Monsters of New York and other Big Cities
IF HORSES COULD SPEAK THEY WOULD MOST DEFINITELY TELL YOU THEY DO NOT WANT TO PULL YOUR FAT ASS THROUGH BUSY STREETS, BATTLE CARS, EXHAUST, HEAT AND IDIOTS
Every year, the list of accidents involving horse-drawn carriages grows, and horses continue to endure pain and suffering because of this outdated practice. The only way to end this cruelty is to ban it permanently and give these horses the freedom that they deserve.
Forcing horses to pull oversized loads isn’t romantic—it’s cruel. Horses are forced to toil in all weather extremes, dodge traffic, and pound the pavement all day long. These gentle animals suffer from respiratory ailments because they breathe in exhaust fumes, and they develop debilitating leg problems from walking on hard surfaces. In some cases, horses have even dropped dead from heatstroke after working in scorching summer heat and humidity.
Horses are extremely sensitive to loud noises and unexpected sounds—and busy city streets have plenty of both. Horses and people have been seriously hurt—with some injuries resulting in fatalities—when horses have become spooked and run amok.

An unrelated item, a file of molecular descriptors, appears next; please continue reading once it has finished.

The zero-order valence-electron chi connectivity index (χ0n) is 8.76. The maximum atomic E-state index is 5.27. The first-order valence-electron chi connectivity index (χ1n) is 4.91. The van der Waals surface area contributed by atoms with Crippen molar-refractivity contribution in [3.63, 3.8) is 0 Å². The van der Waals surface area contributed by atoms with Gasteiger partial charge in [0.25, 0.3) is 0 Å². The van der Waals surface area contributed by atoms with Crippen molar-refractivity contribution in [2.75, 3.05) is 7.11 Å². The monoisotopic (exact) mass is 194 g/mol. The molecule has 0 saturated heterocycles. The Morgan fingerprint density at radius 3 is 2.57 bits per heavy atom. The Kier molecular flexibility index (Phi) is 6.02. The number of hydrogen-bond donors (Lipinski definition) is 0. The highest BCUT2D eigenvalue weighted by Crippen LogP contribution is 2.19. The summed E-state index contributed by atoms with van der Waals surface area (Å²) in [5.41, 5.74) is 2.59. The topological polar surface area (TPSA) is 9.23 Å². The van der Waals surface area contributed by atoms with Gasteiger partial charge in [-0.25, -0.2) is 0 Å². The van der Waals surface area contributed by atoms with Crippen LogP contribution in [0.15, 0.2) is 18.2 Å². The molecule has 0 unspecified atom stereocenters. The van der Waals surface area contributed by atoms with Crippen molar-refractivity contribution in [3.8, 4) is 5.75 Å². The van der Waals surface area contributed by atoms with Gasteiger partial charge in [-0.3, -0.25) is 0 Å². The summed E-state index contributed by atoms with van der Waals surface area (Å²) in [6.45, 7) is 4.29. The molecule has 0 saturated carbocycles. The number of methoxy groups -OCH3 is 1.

There have also been countless incidents in which carriages have been hit by impatient or careless drivers. Accidents have occurred in nearly every city where carriage rides are allowed.
There is no way that cities, with their exhaust fumes, hard road surfaces, and busy traffic patterns can provide a humane … environment for a carriage horse.
Horses are afforded no federal protection under the Animal Welfare Act, so the responsibility of looking out for horses’ welfare falls to local animal control officials. But anti-cruelty laws provide few safeguards to horses, and many humane authorities just don’t have the resources or the time to monitor horse-drawn carriages in order to ensure that horses are not being overworked and that operators are following regulations.
When horses grow too old, tired, or ill to continue pulling heavy loads, they aren’t retired to green pastures and loving homes, as many people are led to believe. It’s cost-prohibitive to maintain a permanent sanctuary for the countless numbers of horses who break down in this industry. Instead, many worn-out horses are slaughtered and turned into food for dogs or for carnivores in zoos, or else they’re shipped overseas for human consumption.
If you live in a city where carriage rides are still allowed, contact your local legislators to ask if they will sponsor a ban. Many cities—including Biloxi, Mississippi; Camden, New Jersey; Palm Beach, Pompano Beach, Key West, and Treasure Island, Florida—have already banned horse-drawn carriages.
Take action now and sign the petition!